But understand, any way that AI can help make us smarter and more efficient, or help drive revenues or profits, companies will develop products and programs to sell to us.
Look for AI to be a bigger part of vendor presentations in the months and years to come.
Consulting Services: Cliff Beiser, Champions Touch, Kissimmee, Fla.
There was a series of excellent articles about AI in American Laundry News in 2020 that will provide a good base for starting an investigation of this blossoming area in laundry efficiency.
As quoted in one article, Bill Brooks, formerly director of customer solutions and business development for laundry equipment manufacturer Alliance Laundry Systems, which focuses on on-premises laundry (OPL) machinery, says, “AI is defined as technology used to learn, plan and problem-solve a productive laundry operation.”
At the Clean Show in Atlanta during 2022, JENSEN had a piece of equipment named THOR robot by partner Inwatec that learned from programming the customer visual quality guidelines and scanned and sorted each piece for quality standards and culled out the rejects.
When speaking to those in charge of the demo, they seemed to think THOR would be ready for full rollout in a year or two.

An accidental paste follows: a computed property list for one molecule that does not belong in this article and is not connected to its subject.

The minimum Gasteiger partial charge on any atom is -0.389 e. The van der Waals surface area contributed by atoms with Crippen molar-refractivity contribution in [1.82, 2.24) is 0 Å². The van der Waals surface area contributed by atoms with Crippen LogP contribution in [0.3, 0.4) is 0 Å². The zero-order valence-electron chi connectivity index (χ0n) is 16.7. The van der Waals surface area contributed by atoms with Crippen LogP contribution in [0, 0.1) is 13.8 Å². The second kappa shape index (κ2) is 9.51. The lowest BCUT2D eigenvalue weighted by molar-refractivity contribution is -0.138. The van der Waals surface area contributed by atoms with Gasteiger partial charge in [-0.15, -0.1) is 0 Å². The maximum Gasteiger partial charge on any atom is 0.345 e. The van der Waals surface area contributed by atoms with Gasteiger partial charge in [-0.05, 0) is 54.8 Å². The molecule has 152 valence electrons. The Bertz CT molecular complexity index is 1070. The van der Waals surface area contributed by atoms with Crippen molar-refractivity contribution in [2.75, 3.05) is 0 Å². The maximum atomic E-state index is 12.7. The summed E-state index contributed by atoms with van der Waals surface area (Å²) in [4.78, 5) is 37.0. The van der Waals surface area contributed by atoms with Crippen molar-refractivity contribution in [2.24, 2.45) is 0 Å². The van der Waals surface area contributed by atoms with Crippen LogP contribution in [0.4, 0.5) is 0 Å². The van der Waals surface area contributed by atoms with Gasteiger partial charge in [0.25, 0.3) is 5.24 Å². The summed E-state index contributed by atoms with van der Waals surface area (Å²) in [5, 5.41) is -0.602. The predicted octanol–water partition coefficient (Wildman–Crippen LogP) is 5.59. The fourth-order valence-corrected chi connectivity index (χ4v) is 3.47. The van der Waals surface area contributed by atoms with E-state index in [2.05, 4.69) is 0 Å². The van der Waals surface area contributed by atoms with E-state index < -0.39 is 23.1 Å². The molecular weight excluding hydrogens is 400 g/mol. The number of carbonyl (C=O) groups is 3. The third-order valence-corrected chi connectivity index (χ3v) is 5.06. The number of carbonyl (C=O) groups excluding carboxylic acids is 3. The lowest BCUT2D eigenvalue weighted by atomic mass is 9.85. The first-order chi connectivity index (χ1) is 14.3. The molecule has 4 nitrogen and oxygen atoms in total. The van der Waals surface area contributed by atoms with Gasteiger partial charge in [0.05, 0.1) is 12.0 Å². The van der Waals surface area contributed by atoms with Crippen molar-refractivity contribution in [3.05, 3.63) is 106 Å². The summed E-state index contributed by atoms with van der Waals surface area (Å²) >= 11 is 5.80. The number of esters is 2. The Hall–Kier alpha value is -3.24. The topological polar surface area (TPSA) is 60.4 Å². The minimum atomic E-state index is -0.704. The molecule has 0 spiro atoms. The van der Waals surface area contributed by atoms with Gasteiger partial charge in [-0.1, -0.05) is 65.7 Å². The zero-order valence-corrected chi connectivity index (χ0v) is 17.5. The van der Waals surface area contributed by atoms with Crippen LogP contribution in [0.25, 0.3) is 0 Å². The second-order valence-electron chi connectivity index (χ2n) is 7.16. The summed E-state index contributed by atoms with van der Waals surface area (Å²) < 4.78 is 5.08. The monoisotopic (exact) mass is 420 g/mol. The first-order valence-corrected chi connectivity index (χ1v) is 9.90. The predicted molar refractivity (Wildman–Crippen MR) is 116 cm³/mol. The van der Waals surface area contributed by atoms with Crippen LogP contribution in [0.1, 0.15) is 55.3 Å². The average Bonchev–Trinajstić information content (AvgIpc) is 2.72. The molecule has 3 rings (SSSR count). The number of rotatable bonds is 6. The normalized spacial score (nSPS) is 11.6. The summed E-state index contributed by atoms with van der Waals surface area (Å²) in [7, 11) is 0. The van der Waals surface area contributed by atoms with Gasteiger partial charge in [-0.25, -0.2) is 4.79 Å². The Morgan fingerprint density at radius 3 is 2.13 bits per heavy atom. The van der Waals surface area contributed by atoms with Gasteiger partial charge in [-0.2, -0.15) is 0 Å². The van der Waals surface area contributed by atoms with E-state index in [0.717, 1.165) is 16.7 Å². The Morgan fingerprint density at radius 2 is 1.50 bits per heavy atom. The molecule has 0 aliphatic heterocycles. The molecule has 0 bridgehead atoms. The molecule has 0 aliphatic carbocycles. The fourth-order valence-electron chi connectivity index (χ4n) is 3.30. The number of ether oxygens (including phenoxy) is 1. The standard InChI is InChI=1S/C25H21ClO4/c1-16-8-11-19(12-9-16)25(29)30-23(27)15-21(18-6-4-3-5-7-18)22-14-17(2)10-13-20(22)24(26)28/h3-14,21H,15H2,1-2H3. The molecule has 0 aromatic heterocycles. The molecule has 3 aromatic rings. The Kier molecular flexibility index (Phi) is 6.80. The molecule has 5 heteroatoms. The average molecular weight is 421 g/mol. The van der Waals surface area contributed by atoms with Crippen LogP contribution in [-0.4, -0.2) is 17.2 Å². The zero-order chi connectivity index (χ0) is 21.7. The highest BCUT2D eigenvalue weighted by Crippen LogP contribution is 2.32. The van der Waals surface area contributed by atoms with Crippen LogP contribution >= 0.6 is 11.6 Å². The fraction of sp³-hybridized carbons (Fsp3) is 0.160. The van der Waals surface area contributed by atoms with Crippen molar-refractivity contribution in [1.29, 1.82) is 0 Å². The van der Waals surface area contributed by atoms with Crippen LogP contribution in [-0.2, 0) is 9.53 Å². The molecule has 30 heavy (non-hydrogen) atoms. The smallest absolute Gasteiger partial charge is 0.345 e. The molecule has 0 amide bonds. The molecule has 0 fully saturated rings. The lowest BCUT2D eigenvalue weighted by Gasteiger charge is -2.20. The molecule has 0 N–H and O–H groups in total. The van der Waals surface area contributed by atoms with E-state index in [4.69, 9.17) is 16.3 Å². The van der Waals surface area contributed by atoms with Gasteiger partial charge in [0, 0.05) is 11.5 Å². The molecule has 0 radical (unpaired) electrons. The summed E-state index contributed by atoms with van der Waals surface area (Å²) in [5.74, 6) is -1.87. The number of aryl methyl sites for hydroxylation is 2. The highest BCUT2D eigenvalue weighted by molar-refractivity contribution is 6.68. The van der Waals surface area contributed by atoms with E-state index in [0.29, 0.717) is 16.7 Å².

In addition, there are quite a few companies that are adding AI to their RFID tags and equipment.
Something I have been involved with is artificial intelligence (machine learning using linear regression) for scheduling optimum labor timing and distribution to increase PPOH (pounds per operator hour) efficiency.
Having successfully done this in the hospitality industry for housekeeping in the past using Tableau, I see artificial intelligence as an opportunity to improve these vital areas for commercial laundries as well as laundromats who are doing condo rentals, hotels, etc., as a piece of their revenue stream.
An additional avenue for AI use is in the field of hyper-personalization where each customer can have an increased comfort in how their goods are processed and even the detergent settings being used for their specific loads!
Many manufacturers have also built-in AI-type technology to monitor laundry machinery and predictive maintenance to schedule repairs and maintenance in a more proactive manner to significantly reduce “downtime” for these vital pieces of equipment.
The future of artificial intelligence in laundry is exciting and will help operators and consumers alike and based on what is being introduced into the large tunnels will save energy and provide a higher-quality end product.
Have a question or comment? E-mail our editor Matt Poe at [email protected].